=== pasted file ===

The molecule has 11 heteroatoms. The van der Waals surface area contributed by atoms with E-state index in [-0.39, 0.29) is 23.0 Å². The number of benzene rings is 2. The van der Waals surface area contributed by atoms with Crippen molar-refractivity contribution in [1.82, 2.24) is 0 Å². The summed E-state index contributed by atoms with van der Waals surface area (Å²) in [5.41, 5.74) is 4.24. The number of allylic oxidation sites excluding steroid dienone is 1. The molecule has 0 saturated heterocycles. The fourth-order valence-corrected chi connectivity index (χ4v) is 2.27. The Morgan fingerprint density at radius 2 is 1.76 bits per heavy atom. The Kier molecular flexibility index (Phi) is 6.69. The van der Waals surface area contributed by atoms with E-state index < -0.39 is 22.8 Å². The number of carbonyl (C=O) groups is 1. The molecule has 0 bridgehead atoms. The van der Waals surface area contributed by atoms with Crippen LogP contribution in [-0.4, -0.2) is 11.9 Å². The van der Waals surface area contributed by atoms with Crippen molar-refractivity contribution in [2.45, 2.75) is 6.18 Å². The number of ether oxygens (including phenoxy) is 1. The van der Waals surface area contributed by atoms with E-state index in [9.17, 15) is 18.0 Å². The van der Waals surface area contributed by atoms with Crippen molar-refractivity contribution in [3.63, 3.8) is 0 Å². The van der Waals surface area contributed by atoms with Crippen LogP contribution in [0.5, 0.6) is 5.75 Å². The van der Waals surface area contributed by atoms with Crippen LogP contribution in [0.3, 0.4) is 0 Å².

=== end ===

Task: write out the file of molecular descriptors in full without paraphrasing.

The molecule has 11 heteroatoms. The van der Waals surface area contributed by atoms with E-state index in [-0.39, 0.29) is 23.0 Å². The number of benzene rings is 2. The van der Waals surface area contributed by atoms with Crippen molar-refractivity contribution in [1.82, 2.24) is 0 Å². The summed E-state index contributed by atoms with van der Waals surface area (Å²) in [5.41, 5.74) is 4.24. The number of allylic oxidation sites excluding steroid dienone is 1. The molecule has 0 saturated heterocycles. The fourth-order valence-corrected chi connectivity index (χ4v) is 2.27. The Morgan fingerprint density at radius 2 is 1.76 bits per heavy atom. The Kier molecular flexibility index (Phi) is 6.69. The van der Waals surface area contributed by atoms with E-state index < -0.39 is 22.8 Å². The number of carbonyl (C=O) groups is 1. The molecule has 0 bridgehead atoms. The van der Waals surface area contributed by atoms with Crippen LogP contribution in [-0.4, -0.2) is 11.9 Å². The van der Waals surface area contributed by atoms with Crippen molar-refractivity contribution in [2.45, 2.75) is 6.18 Å². The number of ether oxygens (including phenoxy) is 1. The van der Waals surface area contributed by atoms with E-state index in [9.17, 15) is 18.0 Å². The van der Waals surface area contributed by atoms with Crippen molar-refractivity contribution in [3.63, 3.8) is 0 Å². The van der Waals surface area contributed by atoms with Crippen LogP contribution in [0.5, 0.6) is 5.75 Å². The van der Waals surface area contributed by atoms with Crippen LogP contribution in [0.3, 0.4) is 0 Å².